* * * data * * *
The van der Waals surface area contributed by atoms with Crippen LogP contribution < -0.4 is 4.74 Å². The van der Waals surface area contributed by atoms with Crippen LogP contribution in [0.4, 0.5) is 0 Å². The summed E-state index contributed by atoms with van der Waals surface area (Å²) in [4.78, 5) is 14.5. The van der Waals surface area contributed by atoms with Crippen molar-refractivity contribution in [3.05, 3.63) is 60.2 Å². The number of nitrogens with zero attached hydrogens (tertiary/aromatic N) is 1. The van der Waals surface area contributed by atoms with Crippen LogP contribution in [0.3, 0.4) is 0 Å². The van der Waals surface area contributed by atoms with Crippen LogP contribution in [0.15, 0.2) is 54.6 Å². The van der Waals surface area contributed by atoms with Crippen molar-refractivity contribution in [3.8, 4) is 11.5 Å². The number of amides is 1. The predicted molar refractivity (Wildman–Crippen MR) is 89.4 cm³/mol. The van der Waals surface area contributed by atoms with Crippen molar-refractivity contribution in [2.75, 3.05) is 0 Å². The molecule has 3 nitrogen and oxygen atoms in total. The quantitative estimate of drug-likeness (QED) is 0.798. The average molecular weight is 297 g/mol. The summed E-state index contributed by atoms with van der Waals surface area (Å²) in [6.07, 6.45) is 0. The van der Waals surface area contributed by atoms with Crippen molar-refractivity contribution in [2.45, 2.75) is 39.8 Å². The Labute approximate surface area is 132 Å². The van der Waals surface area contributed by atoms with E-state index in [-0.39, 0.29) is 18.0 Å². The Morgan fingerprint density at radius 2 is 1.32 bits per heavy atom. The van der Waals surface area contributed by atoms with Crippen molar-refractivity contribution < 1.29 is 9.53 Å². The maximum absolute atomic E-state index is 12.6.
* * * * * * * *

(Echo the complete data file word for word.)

The van der Waals surface area contributed by atoms with Crippen LogP contribution < -0.4 is 4.74 Å². The van der Waals surface area contributed by atoms with Crippen LogP contribution in [0.4, 0.5) is 0 Å². The summed E-state index contributed by atoms with van der Waals surface area (Å²) in [4.78, 5) is 14.5. The van der Waals surface area contributed by atoms with Crippen molar-refractivity contribution in [3.05, 3.63) is 60.2 Å². The number of nitrogens with zero attached hydrogens (tertiary/aromatic N) is 1. The van der Waals surface area contributed by atoms with Crippen LogP contribution in [0.3, 0.4) is 0 Å². The van der Waals surface area contributed by atoms with Crippen LogP contribution in [0.15, 0.2) is 54.6 Å². The van der Waals surface area contributed by atoms with Crippen molar-refractivity contribution in [3.8, 4) is 11.5 Å². The number of amides is 1. The predicted molar refractivity (Wildman–Crippen MR) is 89.4 cm³/mol. The van der Waals surface area contributed by atoms with Crippen molar-refractivity contribution in [2.75, 3.05) is 0 Å². The molecule has 3 nitrogen and oxygen atoms in total. The quantitative estimate of drug-likeness (QED) is 0.798. The average molecular weight is 297 g/mol. The summed E-state index contributed by atoms with van der Waals surface area (Å²) in [6.07, 6.45) is 0. The van der Waals surface area contributed by atoms with Crippen molar-refractivity contribution in [2.45, 2.75) is 39.8 Å². The Labute approximate surface area is 132 Å². The van der Waals surface area contributed by atoms with E-state index in [-0.39, 0.29) is 18.0 Å². The Morgan fingerprint density at radius 2 is 1.32 bits per heavy atom. The van der Waals surface area contributed by atoms with Crippen molar-refractivity contribution < 1.29 is 9.53 Å². The maximum absolute atomic E-state index is 12.6.